Job’s Unshakable Integrity Brings Shame Upon Satan and Causes It to Flee in Panic
And what did God do when Job was subjected to this torment? God observed, and watched, and awaited the outcome. As God observed and watched, how did He feel? He felt grief-stricken, of course. But, as a result of His grief, could He have regretted His permission to Satan to tempt Job? The answer is, No, He could not have. For He firmly believed that Job was perfect and upright, that he feared God and shunned evil. God had simply given Satan the opportunity to verify Job’s righteousness before God, and to reveal its own wickedness and contemptibility. It was, furthermore, an opportunity for Job to testify to his righteousness and to his fear of God and shunning of evil before the people of the world, Satan, and even those who follow God. Did the final outcome prove that God’s assessment of Job was correct and without error? Did Job actually overcome Satan? Here we read of the archetypal words spoken by Job, words which are proof that he had overcome Satan. He said: “Naked came I out of my mother’s womb, and naked shall I return thither.” This is Job’s attitude of obedience toward God. Next, he then said: “the LORD gave, and the LORD has taken away; blessed be the name of the LORD.” These words spoken by Job prove that God observes the depths of man’s heart, that He is able to look into the mind of man, and they prove that His approval of Job is without error, that this man who was approved by God was righteous. “… the LORD gave, and the LORD has taken away; blessed be the name of the LORD.” These words are Job’s testimony to God. It was these ordinary words that cowed Satan, that brought shame upon it and caused it to flee in panic, and, moreover, that shackled Satan and left it without resources. So, too, did these words make Satan feel the wondrousness and might of the deeds of Jehovah God, and allow it to perceive the extraordinary charisma of one whose heart was ruled by the way of God. Moreover, they demonstrated to Satan the powerful vitality shown by a small and insignificant man in adhering to the way of fearing God and shunning evil. Satan was thus defeated in the first contest. Despite its “hard-earned insight,” Satan had no intention of letting Job go, nor had there been any change in its malicious nature. Satan tried to carry on attacking Job, and so once more came before God. …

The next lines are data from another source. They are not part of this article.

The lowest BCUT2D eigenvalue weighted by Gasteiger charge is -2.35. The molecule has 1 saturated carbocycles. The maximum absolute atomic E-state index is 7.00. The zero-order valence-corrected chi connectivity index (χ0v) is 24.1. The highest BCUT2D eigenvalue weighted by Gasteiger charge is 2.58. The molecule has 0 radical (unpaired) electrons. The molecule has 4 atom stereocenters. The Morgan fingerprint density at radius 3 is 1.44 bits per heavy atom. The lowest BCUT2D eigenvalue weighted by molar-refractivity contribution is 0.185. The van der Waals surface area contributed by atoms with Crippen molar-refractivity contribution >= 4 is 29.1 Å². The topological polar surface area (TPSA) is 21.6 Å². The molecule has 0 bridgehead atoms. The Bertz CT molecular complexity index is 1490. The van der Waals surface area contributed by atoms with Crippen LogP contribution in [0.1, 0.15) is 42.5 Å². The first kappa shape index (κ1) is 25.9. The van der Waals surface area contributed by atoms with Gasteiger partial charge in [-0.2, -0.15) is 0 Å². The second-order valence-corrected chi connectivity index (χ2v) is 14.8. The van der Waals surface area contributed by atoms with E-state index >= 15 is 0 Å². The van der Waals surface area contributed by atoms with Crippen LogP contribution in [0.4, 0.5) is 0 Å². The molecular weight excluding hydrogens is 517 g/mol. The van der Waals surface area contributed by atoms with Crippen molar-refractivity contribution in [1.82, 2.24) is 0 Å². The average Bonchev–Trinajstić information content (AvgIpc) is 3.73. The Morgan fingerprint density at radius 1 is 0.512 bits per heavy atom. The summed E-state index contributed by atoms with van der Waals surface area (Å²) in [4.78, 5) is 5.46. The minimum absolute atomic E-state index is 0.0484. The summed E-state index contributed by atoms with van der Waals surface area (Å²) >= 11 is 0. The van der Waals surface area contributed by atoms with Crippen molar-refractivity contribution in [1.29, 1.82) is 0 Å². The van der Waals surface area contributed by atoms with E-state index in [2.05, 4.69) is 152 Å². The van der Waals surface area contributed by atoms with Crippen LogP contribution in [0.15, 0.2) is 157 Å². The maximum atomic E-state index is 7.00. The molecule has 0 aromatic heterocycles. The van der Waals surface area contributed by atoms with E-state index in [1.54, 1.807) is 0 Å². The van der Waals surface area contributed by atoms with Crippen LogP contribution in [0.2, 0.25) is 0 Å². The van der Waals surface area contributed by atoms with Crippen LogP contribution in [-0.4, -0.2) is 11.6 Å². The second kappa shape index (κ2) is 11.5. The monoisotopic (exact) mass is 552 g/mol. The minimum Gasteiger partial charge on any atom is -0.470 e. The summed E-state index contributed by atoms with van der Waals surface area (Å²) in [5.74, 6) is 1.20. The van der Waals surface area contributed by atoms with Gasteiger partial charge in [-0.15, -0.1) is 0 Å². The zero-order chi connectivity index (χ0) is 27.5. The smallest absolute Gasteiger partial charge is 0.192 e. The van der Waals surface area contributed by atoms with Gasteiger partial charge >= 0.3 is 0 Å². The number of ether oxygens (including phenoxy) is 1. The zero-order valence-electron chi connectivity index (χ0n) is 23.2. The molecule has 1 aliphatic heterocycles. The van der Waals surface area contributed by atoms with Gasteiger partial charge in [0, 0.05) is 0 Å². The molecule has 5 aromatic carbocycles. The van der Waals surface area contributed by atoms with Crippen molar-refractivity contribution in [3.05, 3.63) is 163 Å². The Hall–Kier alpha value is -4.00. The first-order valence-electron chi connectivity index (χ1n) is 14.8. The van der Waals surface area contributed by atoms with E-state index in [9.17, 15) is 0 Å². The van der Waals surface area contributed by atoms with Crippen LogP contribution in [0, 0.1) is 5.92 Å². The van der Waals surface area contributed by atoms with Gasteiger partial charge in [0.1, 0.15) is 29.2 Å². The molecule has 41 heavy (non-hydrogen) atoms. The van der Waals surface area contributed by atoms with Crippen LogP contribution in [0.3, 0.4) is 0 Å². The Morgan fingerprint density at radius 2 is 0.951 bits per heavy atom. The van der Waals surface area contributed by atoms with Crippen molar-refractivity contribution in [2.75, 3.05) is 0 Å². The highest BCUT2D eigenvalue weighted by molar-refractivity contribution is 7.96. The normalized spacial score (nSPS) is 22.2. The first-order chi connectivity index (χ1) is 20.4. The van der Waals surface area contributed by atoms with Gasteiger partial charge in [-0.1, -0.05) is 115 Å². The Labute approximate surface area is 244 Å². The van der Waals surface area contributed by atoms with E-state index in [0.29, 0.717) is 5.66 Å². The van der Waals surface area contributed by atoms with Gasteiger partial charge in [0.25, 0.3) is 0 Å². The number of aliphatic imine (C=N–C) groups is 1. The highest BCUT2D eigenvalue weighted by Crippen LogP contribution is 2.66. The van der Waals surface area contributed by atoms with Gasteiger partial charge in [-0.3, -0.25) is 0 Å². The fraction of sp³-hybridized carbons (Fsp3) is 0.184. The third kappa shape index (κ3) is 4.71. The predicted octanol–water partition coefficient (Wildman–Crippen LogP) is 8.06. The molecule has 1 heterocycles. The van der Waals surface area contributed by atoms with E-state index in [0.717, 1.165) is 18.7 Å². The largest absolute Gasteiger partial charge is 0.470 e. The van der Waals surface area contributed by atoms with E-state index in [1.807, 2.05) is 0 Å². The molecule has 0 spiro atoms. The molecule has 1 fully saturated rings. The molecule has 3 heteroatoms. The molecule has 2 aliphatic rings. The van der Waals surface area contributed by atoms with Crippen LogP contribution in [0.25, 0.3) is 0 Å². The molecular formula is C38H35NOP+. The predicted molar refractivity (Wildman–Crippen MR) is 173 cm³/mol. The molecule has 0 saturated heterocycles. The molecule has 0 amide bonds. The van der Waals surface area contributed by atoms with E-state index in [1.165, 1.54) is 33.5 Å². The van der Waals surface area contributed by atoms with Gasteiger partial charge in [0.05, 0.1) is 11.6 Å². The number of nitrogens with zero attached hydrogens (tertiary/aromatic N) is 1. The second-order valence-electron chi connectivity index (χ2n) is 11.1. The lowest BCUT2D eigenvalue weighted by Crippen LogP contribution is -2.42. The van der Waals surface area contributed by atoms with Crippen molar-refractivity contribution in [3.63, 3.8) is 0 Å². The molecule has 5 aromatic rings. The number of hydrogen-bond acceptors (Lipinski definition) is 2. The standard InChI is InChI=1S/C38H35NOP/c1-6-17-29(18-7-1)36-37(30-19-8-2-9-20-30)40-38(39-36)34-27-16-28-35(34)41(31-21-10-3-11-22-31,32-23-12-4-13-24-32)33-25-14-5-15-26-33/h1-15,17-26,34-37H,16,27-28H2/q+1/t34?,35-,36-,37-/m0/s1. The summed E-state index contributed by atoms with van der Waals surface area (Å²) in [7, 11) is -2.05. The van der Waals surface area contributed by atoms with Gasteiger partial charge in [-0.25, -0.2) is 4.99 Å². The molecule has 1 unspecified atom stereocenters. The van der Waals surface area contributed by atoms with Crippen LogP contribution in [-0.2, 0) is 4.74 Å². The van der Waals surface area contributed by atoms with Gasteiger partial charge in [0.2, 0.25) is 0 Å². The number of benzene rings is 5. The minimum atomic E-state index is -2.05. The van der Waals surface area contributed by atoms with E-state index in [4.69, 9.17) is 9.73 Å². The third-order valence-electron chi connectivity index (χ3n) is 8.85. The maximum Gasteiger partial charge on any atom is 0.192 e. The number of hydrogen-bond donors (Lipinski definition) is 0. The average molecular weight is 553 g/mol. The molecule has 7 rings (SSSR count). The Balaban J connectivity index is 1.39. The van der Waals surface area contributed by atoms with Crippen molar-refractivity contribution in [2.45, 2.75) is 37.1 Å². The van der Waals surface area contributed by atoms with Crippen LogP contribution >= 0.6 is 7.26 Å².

from “God’s Work, God’s Disposition, and God Himself II”
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